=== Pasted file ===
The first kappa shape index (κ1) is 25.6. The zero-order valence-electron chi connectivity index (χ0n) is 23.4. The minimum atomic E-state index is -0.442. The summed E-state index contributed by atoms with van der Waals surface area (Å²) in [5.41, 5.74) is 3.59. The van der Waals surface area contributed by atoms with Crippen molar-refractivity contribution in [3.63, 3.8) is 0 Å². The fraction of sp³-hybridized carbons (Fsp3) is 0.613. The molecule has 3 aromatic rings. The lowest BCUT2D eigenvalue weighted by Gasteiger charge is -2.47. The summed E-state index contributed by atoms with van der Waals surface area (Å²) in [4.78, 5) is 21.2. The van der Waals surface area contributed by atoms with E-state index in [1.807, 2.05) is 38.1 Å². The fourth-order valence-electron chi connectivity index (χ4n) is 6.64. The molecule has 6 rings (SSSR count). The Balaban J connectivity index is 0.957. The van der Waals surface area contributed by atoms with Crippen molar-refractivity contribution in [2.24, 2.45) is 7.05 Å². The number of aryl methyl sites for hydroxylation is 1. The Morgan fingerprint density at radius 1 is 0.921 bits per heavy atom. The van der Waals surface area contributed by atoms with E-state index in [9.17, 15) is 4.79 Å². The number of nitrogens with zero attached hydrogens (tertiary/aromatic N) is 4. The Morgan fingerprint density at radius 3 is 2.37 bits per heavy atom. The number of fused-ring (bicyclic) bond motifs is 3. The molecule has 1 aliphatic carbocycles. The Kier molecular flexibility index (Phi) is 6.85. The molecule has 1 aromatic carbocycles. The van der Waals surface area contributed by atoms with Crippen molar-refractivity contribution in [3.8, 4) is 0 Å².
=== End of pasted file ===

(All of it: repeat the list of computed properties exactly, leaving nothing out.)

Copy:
The first kappa shape index (κ1) is 25.6. The zero-order valence-electron chi connectivity index (χ0n) is 23.4. The minimum atomic E-state index is -0.442. The summed E-state index contributed by atoms with van der Waals surface area (Å²) in [5.41, 5.74) is 3.59. The van der Waals surface area contributed by atoms with Crippen molar-refractivity contribution in [3.63, 3.8) is 0 Å². The fraction of sp³-hybridized carbons (Fsp3) is 0.613. The molecule has 3 aromatic rings. The lowest BCUT2D eigenvalue weighted by Gasteiger charge is -2.47. The summed E-state index contributed by atoms with van der Waals surface area (Å²) in [4.78, 5) is 21.2. The van der Waals surface area contributed by atoms with E-state index in [1.807, 2.05) is 38.1 Å². The fourth-order valence-electron chi connectivity index (χ4n) is 6.64. The molecule has 6 rings (SSSR count). The Balaban J connectivity index is 0.957. The van der Waals surface area contributed by atoms with Crippen molar-refractivity contribution in [2.24, 2.45) is 7.05 Å². The number of aryl methyl sites for hydroxylation is 1. The Morgan fingerprint density at radius 1 is 0.921 bits per heavy atom. The van der Waals surface area contributed by atoms with E-state index in [9.17, 15) is 4.79 Å². The number of nitrogens with zero attached hydrogens (tertiary/aromatic N) is 4. The Morgan fingerprint density at radius 3 is 2.37 bits per heavy atom. The number of fused-ring (bicyclic) bond motifs is 3. The molecule has 1 aliphatic carbocycles. The Kier molecular flexibility index (Phi) is 6.85. The molecule has 1 aromatic carbocycles. The van der Waals surface area contributed by atoms with Crippen molar-refractivity contribution in [3.8, 4) is 0 Å².